CdeC shop, Paris

The CdeC shop at 93 rue du Bac in the 7eme is like a tiny jewel. I wonder if this lovely shop could accommodate even a single stroller.

I was pleasantly shocked at the abundance of gorgeous children’s shops, from the tiniest shop I’ve ever seen, CdeC by Cordelia de Castellano, to the endless beautifully-styled rooms of Bonpoint.

The CdeC by Cordelia de Castellano shop at 93 rue du Bac was not on my destination list – I stumbled upon it and was delighted by its diminutive size. This is only one outlet of many, and the line is very traditional and precious, like many in France. Their website has a beautiful little video showing the photo shoot for their Fall Collection, just as precious as the clothing that’s featured.

Much larger and in a similar (high) price bracket is the legendary store Bonpoint. Housed in a stunning building at 6 rue de Tournon in the 6eme, Bonpoint is a visual feast with numerous small rooms revealing its delectable displays covering more than 10,000 square feet, with a stunning cafe and courtyard to boot. If you visit, I dare you to try to keep your mouth politely closed while perusing this temple of luxury for children. The web link above also features a stunning little video, in case you enjoy that sort of thing (I do).

A wall in the grand entrance hall at Bonpoint provides a graphic display of the Fall collection for girls

A wall in the grand entrance hall at Bonpoint provides a graphic display of the Fall collection for girls

Much of the high-end clothing I saw was very traditional, with an abundance of Liberty prints, delicate blouses, and classic cuts in luxurious fabrics. One of the most traditional French lines is Jacadi, and I really enjoyed perusing this collection, as it manages to be both elegant and unstuffy. Jacadi shops are found worldwide, so if it floats your boat it’s easy to find, at a price.

And now for something completely different: do you prefer lots of colour, Asian design, more modern shapes?  If so, you might love Petit Pan, as I did. This line was created through a collaboration between a Chinese kite designer and a Belgian artist, and includes clothing, toys, home decor, printed fabrics and accessories, with a strong focus on products for babies and young children.

Visiting shops in Paris in August is not ideal, as many are either closed or busy switching over their inventory to prepare for the new season. I caught Petit Pan full of cardboard boxes, but that not dimish my joy at this discovery one bit.

Visiting shops in Paris in August is not ideal, as many are either closed or switching over their inventory to prepare for the new season. I caught Petit Pan full of cardboard boxes, but that did not diminish my joy at this discovery one bit.

Classic styles and luxury goods are very popular in Paris, so I wasn’t surprised to find children’s clothing reflecting the same interest. But the abundance impressed me, as did the prices. In Part Two I’ll talk more about the variety of styles available at different price points. In the meantime, if you have any questions, comments, or suggestions of great spots you’ve found in Paris, I’d love to hear them!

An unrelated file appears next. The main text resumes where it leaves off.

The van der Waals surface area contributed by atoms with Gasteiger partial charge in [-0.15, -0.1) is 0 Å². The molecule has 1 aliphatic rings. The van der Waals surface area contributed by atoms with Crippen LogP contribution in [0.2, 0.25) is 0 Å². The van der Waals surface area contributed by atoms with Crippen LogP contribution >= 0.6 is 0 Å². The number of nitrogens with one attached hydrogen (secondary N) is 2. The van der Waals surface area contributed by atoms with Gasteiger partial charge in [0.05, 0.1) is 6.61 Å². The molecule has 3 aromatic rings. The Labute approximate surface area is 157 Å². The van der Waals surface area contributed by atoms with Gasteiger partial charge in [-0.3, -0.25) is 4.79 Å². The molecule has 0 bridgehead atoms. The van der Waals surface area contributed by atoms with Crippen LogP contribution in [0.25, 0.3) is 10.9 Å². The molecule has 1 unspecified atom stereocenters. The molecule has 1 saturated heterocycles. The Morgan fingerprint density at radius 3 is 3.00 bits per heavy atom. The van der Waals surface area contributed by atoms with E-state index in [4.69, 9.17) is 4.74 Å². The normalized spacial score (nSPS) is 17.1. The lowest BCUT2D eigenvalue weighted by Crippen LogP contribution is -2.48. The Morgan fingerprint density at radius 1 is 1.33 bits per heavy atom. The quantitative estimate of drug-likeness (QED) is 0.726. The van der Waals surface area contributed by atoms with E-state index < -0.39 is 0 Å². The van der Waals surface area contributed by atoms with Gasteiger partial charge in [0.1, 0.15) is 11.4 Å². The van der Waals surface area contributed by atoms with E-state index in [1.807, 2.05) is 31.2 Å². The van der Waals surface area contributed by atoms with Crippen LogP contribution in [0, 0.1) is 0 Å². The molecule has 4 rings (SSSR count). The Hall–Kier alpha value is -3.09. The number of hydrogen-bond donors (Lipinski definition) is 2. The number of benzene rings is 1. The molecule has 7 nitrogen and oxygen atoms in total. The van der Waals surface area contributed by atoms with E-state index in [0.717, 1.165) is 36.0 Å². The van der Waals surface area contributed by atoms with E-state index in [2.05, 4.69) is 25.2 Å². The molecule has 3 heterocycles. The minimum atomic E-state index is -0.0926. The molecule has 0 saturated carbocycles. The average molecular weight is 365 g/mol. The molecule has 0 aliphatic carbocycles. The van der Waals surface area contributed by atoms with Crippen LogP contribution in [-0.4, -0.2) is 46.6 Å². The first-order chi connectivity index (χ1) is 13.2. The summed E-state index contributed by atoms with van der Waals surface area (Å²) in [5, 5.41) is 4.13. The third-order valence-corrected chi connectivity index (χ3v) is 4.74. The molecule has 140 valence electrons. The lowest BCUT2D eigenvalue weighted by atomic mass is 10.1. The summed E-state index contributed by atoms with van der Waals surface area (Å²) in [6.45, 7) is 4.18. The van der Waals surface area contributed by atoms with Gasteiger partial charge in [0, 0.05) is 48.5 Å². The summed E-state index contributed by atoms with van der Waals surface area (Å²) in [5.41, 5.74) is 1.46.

À la prochaine,
Devorah

Red Thread Design

Do you have a calm, compliant child who’s always in the mood for whatever needs to be done? Congratulations! The rest of us hate you. Go read something else! If not, I hope you find this helpful. Just click on the graphic to view it full-size.

How to buy clothes for you 3-year-old without losing your mind

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I’ve already shared with you my outrage about the lax safety standards in garment factories that have led to the deaths of hundreds of workers overseas in the past few years, workers sewing clothing for us and for our children. But our outrage, however deeply felt at the moment of a catastrophe, is clearly not making an impact on the safety of workers, particularly those in Bangladesh, and I just can’t let it go.

These are not rare events. The devastating fire that killed more than 100 people in a garment factory in Bangladesh last week was notable only for its scale. Authorities declared that the loss of life would have been dramatically lower if the exits had not been locked from the outside.

Why would any company allow its products to be made in a facility that permits workers’ lives to be put at risk? Are we truly willing to sacrifice human life in exchange for low labour costs? What’s stopping us from demanding answers to these questions?

Katrina Onstad wrote an excellent article in The Globe and Mail last week on this subject entitled “The real cost of our ‘fast fashion’ consumption culture.” I encourage you to read it if you’re interested, not to provoke guilt but rather to increase mindfulness. The link is here.

I know very well, of course, that on the subject of children’s clothing it’s far more pleasant to think about beautiful colour and design, and natural to celebrate a great bargain.  But unless we all pay a little more attention to how our clothing is made, and start demanding that manufacturers meet standards of human fairness and safety, nothing is going to change.